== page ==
Source: PA Photos
Australia’s education minister, Christopher Pyne, has hinted that next week’s federal budget could see the country’s government commit extra funding to an expansion of its demand-driven higher education system.
In 2012 Australia removed caps on the number of state-subsidised undergraduates that universities were able to recruit. A review commissioned by the country’s new coalition government, which reported in April, concluded that the policy had largely been a success but that a high dropout rate among students with lower high school grades needed to be addressed by expanding the demand-driven system to include sub-degree pathways programmes. It also recommended that “innovation, quality and efficiency” be encouraged by expanding the system to include private and non-university providers of higher education.
Speaking at a Policy Exchange event in London on 28 April, Mr Pyne declined to pre-empt the government’s response to the recommendations, which will coincide with the budget on 13 May. But he said the idea of expanding the demand-driven system to sub-degree programmes and non-university providers had “much to recommend” it.
He quoted approvingly the suggestion by University of Adelaide vice-chancellor Warren Bebbington, published online by Times Higher Education on 17 April, that Australia seek to emulate the US’ greater variety of higher education providers.
Much of the debate in Australia has focused on how an expansion of the demand-driven system might be funded. The review suggested introducing a fee of 10 per cent on all student loans, or deregulating the fees universities are permitted to charge. Mr Pyne declined to comment on those suggestions but said the “speculation” was that adopting the review’s recommendations would “cost the government money”.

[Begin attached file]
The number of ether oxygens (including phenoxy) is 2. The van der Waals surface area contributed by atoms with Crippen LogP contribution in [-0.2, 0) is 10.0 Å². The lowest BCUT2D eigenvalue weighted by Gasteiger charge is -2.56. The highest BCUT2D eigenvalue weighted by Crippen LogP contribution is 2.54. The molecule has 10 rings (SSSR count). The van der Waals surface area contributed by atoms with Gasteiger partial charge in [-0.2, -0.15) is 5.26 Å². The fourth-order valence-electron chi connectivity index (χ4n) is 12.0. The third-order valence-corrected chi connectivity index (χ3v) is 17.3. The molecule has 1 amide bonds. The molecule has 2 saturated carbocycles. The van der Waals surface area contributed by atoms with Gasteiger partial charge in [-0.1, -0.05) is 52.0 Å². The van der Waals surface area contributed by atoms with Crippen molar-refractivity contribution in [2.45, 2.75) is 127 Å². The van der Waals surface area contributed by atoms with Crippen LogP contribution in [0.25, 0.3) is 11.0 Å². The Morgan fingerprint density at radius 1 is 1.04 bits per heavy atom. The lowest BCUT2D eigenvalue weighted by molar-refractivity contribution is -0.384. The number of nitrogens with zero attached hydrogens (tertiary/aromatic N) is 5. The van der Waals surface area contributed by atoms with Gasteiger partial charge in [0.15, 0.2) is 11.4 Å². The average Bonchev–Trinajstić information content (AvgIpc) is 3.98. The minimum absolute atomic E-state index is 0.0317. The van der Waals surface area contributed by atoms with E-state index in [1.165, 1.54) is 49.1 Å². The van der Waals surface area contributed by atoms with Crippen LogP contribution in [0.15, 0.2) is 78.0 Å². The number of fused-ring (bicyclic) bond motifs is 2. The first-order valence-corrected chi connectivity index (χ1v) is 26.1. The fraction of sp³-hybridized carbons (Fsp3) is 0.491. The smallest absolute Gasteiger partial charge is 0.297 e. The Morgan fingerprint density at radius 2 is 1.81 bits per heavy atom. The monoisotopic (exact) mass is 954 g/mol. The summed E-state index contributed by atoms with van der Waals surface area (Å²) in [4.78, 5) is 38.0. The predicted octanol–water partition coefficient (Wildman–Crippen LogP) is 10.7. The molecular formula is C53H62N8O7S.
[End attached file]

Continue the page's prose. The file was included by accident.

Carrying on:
“It certainly wouldn’t be a saving. If that was to occur it would be another demonstration of the Coalition’s very genuine commitment not [only] to competition and excellence but also to the higher education system.
“We don’t see education as an area where savings should be found. Through competition and autonomy we will grow our international export market and produce the best education system in the world and allow some of our great universities to become the very best in the world,” he said. Mr Pyne said his was a “deregulatory government” that would “take steps to set higher education providers free, provide them with more autonomy, and challenge them to map out their futures according to their strengths”.
Part of this involved “stripping away burdensome regulation and excessive reporting requirements”. This was why he had issued a ministerial direction to the country’s Tertiary Education Quality and Standards Agency to become “more of a deregulator rather than a heavy-handed regulator”. But he insisted that the body would continue to vet institutions and courses, and that no private providers or courses would be accredited to a lower standard than universities.
“While expanding opportunity, quality must be upheld,” he said.
He also said that he was discussing with UK ministers the possibility of establishing a formal forum to exchange policy ideas between the two countries. Last month Nick Hillman, director of the Higher Education Policy Institute, called for UK policymakers to pay more attention to Australia’s system, which bears many similarities to that of the UK.
In his Autumn Statement last December, UK chancellor George Osborne announced that England would also abolish undergraduate number caps from 2015-16.